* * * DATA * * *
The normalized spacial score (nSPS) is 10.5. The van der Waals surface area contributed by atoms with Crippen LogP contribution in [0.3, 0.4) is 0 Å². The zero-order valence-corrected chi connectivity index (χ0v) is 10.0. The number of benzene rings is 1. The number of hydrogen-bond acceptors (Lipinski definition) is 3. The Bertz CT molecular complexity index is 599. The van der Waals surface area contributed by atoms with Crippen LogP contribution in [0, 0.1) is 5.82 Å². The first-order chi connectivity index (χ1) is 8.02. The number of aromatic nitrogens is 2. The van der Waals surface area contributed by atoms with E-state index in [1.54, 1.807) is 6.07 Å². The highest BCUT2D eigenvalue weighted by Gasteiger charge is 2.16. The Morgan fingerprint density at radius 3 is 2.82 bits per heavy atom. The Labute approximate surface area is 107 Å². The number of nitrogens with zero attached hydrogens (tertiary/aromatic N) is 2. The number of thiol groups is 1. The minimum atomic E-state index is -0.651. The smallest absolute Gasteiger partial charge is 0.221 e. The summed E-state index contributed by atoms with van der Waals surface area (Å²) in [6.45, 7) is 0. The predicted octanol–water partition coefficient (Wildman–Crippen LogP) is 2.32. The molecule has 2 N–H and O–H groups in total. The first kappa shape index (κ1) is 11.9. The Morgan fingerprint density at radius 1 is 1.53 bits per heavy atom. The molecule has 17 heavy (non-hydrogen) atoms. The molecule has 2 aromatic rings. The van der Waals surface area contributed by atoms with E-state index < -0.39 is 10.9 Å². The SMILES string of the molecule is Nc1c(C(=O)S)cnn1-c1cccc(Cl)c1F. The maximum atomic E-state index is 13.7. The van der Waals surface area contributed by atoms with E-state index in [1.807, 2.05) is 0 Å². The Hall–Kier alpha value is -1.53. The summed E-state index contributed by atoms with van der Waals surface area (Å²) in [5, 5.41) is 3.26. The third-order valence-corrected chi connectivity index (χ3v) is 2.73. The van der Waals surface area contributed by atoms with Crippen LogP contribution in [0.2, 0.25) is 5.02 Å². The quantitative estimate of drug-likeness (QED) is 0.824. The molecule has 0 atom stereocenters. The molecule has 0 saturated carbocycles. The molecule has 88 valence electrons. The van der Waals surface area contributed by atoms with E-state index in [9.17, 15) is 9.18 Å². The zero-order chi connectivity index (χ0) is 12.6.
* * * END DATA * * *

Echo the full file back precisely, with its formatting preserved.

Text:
The normalized spacial score (nSPS) is 10.5. The van der Waals surface area contributed by atoms with Crippen LogP contribution in [0.3, 0.4) is 0 Å². The zero-order valence-corrected chi connectivity index (χ0v) is 10.0. The number of benzene rings is 1. The number of hydrogen-bond acceptors (Lipinski definition) is 3. The Bertz CT molecular complexity index is 599. The van der Waals surface area contributed by atoms with Crippen LogP contribution in [0, 0.1) is 5.82 Å². The first-order chi connectivity index (χ1) is 8.02. The number of aromatic nitrogens is 2. The van der Waals surface area contributed by atoms with E-state index in [1.54, 1.807) is 6.07 Å². The highest BCUT2D eigenvalue weighted by Gasteiger charge is 2.16. The Morgan fingerprint density at radius 3 is 2.82 bits per heavy atom. The Labute approximate surface area is 107 Å². The number of nitrogens with zero attached hydrogens (tertiary/aromatic N) is 2. The number of thiol groups is 1. The minimum atomic E-state index is -0.651. The smallest absolute Gasteiger partial charge is 0.221 e. The summed E-state index contributed by atoms with van der Waals surface area (Å²) in [6.45, 7) is 0. The predicted octanol–water partition coefficient (Wildman–Crippen LogP) is 2.32. The molecule has 2 N–H and O–H groups in total. The first kappa shape index (κ1) is 11.9. The Morgan fingerprint density at radius 1 is 1.53 bits per heavy atom. The molecule has 17 heavy (non-hydrogen) atoms. The molecule has 2 aromatic rings. The van der Waals surface area contributed by atoms with E-state index < -0.39 is 10.9 Å². The SMILES string of the molecule is Nc1c(C(=O)S)cnn1-c1cccc(Cl)c1F. The maximum atomic E-state index is 13.7. The van der Waals surface area contributed by atoms with E-state index in [1.807, 2.05) is 0 Å². The Hall–Kier alpha value is -1.53. The summed E-state index contributed by atoms with van der Waals surface area (Å²) in [5, 5.41) is 3.26. The third-order valence-corrected chi connectivity index (χ3v) is 2.73. The van der Waals surface area contributed by atoms with Crippen LogP contribution in [0.2, 0.25) is 5.02 Å². The quantitative estimate of drug-likeness (QED) is 0.824. The molecule has 0 atom stereocenters. The molecule has 0 saturated carbocycles. The molecule has 88 valence electrons. The van der Waals surface area contributed by atoms with E-state index in [9.17, 15) is 9.18 Å². The zero-order chi connectivity index (χ0) is 12.6.